Following his victory in the disputed Election of 1824, John Quincy Adams appointed Henry Clay as Secretary of State, a position regarded as a stepping stone to the presidency; Jefferson, Madison, Monroe and Adams himself had all held that position. Critics speculated that Clay’s support for Adams was being rewarded.
Jackson supporters charged Adams with corruption and labeled Clay as the “Judas of the West.”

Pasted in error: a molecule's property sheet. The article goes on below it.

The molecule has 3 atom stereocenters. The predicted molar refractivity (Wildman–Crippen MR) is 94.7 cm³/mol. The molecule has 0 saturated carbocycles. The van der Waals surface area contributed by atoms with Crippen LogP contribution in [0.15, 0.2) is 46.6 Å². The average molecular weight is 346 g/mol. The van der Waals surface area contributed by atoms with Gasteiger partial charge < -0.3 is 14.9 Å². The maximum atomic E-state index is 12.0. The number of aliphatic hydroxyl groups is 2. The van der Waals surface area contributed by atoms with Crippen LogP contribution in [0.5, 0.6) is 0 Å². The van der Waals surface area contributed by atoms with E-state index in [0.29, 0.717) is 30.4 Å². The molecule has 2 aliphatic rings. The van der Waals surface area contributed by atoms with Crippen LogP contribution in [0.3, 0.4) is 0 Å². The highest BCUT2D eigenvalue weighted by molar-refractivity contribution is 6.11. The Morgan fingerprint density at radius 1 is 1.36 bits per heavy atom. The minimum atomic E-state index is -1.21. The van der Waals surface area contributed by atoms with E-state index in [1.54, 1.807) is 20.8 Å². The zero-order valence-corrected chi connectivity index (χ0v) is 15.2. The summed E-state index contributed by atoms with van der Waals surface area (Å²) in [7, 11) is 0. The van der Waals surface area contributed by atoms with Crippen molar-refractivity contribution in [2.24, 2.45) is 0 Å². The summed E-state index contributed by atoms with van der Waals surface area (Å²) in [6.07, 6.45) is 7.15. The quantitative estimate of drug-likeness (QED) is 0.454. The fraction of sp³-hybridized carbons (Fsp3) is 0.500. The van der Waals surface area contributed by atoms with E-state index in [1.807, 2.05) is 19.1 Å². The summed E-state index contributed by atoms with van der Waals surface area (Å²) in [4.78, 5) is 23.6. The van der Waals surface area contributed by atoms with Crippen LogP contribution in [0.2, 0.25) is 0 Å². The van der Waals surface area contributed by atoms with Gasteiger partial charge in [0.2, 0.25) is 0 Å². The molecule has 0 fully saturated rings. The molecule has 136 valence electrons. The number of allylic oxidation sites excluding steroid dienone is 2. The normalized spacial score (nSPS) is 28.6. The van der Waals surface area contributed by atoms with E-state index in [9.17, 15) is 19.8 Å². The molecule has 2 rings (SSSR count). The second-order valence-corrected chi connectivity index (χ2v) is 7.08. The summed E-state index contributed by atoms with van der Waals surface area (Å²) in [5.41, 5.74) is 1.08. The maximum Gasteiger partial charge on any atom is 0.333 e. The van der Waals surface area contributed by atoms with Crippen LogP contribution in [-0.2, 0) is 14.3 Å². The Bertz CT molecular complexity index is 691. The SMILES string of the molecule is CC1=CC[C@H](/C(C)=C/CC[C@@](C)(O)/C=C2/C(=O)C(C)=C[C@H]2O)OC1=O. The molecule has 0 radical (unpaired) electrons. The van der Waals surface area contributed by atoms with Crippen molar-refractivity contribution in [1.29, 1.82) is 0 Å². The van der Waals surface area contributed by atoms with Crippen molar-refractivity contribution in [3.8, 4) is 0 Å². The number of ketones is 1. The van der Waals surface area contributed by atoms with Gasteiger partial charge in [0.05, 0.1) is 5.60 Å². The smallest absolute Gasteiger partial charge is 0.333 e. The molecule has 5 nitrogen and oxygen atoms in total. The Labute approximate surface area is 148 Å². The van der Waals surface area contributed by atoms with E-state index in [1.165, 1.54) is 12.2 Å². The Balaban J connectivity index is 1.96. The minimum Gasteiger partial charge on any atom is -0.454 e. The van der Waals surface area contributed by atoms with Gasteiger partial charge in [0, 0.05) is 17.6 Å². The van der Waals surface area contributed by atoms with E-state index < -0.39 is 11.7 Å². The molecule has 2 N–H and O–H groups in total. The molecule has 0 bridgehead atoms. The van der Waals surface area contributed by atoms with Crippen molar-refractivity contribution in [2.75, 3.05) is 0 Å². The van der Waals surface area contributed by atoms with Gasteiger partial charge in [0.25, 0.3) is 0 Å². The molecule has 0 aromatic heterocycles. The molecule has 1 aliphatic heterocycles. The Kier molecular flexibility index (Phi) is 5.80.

Most historians doubt that Adams solicited Clay’s support by offering him high office; that action would have been totally contrary to Adams’ nature. Nonetheless, the charge persisted and energized the Jackson forces for the Election of 1828. Clearly Adams was guilty of poor political judgment.